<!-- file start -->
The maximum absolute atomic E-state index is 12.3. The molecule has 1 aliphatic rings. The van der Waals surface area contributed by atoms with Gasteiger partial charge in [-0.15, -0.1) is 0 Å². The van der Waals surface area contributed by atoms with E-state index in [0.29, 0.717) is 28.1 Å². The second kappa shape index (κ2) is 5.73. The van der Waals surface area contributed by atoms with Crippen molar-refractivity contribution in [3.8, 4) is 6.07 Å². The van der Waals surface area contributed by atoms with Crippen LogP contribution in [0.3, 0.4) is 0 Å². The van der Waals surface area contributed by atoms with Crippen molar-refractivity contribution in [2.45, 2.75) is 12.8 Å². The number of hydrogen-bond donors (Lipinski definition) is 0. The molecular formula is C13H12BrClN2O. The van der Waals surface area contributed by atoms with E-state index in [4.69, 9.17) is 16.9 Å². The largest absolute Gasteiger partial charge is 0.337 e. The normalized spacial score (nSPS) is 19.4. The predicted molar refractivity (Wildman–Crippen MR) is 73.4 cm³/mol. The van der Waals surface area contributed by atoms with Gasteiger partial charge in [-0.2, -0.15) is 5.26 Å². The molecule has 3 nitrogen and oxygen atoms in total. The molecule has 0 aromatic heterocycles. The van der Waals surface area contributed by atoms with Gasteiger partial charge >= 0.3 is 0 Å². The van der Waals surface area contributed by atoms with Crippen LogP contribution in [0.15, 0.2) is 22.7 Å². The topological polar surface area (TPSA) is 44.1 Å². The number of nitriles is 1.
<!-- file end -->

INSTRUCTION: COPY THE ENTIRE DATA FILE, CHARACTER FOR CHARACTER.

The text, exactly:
The maximum absolute atomic E-state index is 12.3. The molecule has 1 aliphatic rings. The van der Waals surface area contributed by atoms with Gasteiger partial charge in [-0.15, -0.1) is 0 Å². The van der Waals surface area contributed by atoms with E-state index in [0.29, 0.717) is 28.1 Å². The second kappa shape index (κ2) is 5.73. The van der Waals surface area contributed by atoms with Crippen molar-refractivity contribution in [3.8, 4) is 6.07 Å². The van der Waals surface area contributed by atoms with Crippen LogP contribution in [0.3, 0.4) is 0 Å². The van der Waals surface area contributed by atoms with Crippen molar-refractivity contribution in [2.45, 2.75) is 12.8 Å². The number of hydrogen-bond donors (Lipinski definition) is 0. The molecular formula is C13H12BrClN2O. The van der Waals surface area contributed by atoms with E-state index in [4.69, 9.17) is 16.9 Å². The largest absolute Gasteiger partial charge is 0.337 e. The normalized spacial score (nSPS) is 19.4. The predicted molar refractivity (Wildman–Crippen MR) is 73.4 cm³/mol. The van der Waals surface area contributed by atoms with Gasteiger partial charge in [-0.2, -0.15) is 5.26 Å². The molecule has 3 nitrogen and oxygen atoms in total. The molecule has 0 aromatic heterocycles. The van der Waals surface area contributed by atoms with Gasteiger partial charge >= 0.3 is 0 Å². The van der Waals surface area contributed by atoms with Crippen LogP contribution in [0.15, 0.2) is 22.7 Å². The topological polar surface area (TPSA) is 44.1 Å². The number of nitriles is 1.